Once upon a time a black, hobbit-sized people inhabited Taiwan, fishing by the sea and living in the hills. They prospered for millennia but dwindled as waves of Austronesian-speakers and then Chinese immigrants populated the island.
According to Saisiyat (賽夏族) legend, a tribe member killed off the last of what they call the "short people," or ta-ay (達矮), by cutting down a bridge over which they were traversing. The remnants of the short people had been accused of molesting a Saisiyat princess. Before the race died out, however, the short people passed on their knowledge of agriculture, medicine, fire lighting, rice wine making and folklore to the Saisiyat. Much of this knowledge was handed on in the form of songs and dances, which the Saisiyat believe they must perform, or they themselves will die out. Comprised of about 5,000 members, the Saisiyat is one of Taiwan's smallest Aboriginal tribes.
In recent times the commemorative "festival of the short people" (矮靈祭) has been performed every two years. Every decade there is a special festival and it falls this year on Dec. 2. It will be held over three days and nights in Wufeng (五峰), Hsinchu County.
Deep in the mountains at a spiritually elevating 850m there will be small entertainments and stalls selling local pears, wild pork, Aboriginal craftwork and traditional Chinese night market food. Thousands of people are expected to attend. In the open-air arena, lit by dim electric lamps, the Saisiyat will lead chants and join hands to dance in circles. Unlike the biennial festival, Saisiyat leaders will carry hat-like flags representing the tribe's clans, or families. These brightly colored flags represent the sun and stars, as well as the spirits of the short people. It is every tribe member's duty to touch their flag at least twice in their life.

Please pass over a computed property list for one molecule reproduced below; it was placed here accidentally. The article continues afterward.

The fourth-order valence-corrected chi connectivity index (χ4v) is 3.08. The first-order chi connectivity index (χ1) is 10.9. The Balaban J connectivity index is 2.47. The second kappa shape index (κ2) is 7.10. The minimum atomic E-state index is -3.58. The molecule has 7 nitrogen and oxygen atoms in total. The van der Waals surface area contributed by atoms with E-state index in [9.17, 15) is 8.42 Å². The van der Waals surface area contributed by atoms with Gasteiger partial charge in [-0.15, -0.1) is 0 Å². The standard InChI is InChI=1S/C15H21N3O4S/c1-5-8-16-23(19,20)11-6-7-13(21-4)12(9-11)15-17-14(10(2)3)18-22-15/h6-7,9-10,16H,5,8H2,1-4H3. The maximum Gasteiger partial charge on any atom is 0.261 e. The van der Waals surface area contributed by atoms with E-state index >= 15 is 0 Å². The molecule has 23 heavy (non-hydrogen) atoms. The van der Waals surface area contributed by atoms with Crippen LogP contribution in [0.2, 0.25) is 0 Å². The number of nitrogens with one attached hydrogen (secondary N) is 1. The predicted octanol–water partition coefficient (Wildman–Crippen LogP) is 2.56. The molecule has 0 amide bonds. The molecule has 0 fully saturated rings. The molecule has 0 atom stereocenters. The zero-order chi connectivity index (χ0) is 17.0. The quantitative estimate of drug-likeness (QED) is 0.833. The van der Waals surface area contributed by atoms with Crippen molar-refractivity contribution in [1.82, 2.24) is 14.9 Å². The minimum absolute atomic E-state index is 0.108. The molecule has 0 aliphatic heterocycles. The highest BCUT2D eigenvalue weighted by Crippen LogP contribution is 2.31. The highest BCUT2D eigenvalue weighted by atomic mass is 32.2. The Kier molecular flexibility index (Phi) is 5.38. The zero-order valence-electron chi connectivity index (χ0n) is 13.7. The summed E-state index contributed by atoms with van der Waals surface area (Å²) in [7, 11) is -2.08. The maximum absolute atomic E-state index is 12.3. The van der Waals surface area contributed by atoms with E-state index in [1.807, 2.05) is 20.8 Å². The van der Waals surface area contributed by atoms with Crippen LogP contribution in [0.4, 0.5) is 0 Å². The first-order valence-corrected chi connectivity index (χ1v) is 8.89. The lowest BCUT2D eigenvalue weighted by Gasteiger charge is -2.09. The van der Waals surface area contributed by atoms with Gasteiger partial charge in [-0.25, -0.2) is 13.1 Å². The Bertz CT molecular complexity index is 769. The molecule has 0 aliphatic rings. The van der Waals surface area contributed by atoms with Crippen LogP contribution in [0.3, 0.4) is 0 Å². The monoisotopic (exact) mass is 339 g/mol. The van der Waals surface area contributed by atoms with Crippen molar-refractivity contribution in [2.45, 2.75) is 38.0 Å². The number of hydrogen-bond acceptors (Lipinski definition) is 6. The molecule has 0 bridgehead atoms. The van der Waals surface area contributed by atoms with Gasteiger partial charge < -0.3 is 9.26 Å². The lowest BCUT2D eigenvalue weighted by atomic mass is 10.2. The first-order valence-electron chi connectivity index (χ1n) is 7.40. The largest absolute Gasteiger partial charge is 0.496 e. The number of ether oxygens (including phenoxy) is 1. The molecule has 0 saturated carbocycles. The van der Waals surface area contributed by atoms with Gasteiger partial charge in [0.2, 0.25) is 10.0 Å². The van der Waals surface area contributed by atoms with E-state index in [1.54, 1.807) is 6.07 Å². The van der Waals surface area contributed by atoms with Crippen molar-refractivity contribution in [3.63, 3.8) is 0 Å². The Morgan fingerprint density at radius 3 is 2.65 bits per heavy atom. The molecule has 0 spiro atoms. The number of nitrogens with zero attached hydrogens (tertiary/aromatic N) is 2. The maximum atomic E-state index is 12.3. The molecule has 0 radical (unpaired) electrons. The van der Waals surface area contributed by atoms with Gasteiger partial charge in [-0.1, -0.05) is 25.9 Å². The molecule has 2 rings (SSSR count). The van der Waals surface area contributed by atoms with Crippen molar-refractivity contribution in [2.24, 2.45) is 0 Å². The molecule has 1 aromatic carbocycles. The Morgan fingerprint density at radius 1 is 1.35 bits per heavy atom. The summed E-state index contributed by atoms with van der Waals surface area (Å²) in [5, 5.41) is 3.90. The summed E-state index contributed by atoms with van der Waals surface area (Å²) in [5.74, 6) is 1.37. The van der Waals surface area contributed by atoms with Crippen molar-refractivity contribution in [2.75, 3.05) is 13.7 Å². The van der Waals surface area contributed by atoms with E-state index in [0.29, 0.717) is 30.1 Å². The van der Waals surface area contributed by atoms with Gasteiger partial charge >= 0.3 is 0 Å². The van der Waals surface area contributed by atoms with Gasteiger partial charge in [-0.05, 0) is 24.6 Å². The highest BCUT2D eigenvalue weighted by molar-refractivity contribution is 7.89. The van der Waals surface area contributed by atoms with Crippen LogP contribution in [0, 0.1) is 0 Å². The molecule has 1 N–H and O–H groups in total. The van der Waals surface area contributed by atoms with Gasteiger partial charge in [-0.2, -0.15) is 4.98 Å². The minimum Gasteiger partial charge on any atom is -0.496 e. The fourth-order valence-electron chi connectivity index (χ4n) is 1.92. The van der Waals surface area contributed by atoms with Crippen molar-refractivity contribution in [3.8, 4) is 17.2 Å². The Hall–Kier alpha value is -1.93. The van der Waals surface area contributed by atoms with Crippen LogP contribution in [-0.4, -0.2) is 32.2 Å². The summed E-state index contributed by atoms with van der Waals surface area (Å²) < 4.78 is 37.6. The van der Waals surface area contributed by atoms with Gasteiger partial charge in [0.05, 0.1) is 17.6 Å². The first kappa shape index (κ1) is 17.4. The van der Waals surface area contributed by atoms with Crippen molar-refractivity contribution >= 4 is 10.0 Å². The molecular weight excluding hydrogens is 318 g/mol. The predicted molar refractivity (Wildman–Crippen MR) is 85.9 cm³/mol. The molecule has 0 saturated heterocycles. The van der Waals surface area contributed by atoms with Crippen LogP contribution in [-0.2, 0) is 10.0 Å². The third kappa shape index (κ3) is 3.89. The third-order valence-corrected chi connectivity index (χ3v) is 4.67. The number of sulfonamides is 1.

Saisiyat members, including the tribe's secretary-general Chu Fong-lu (朱逢祿), estimated these rituals began from 100 to 500 years ago. Some say the festival itself is circumstantial evidence of the existence of the short people, but geneticists and language theorists have more compelling proofs. Even our leaders believe in the little people. Vice President Annette Lu (呂秀蓮) reportedly said two years ago that short people were the original inhabitants of Taiwan, rather than Austronesian-speakers that include Aboriginal tribes like the Saisiyat. This caused outrage, but Lu nevertheless stuck to her belief.
The issue is a political hot potato because it defines the nation's identity. Competing historians juggle "out of China" and "out of Taiwan" theories to describe the dispersal of Austronesian-speakers to the Philippines, New Zealand, Malaysia, Indonesia, Hawaii and other islands of the Pacific and Indian Oceans. Jean Trejaut, of the Mackay Memorial Hospital in Taipei, claimed in a paper last year that Taiwan was a center of migration about 6,000 years ago and suggested Austronesian-speakers were the first modern Taiwanese. In an exchange of e-mails, Professor Peter Bellwood of the School of Archaeology and Anthropology at Australian National University, said he agreed with Trejaut but thought the earliest Austronesians came from South China up to 8,000 years ago. He emphasized, however, "These were not Austronesians, but pre-Austronesians."
Either way, skull fragments and other evidence from over 1,000 sites around Taiwan attest to prehistoric cultures that were not Austronesian-speaking. According to the National Museum of Prehistory, Taitung, digs have shown Tsochen Man (左人) lived here up to 30,000 years ago and Changpin culture (長濱文化) died out about 5,000 years ago. This is where short people may enter the story.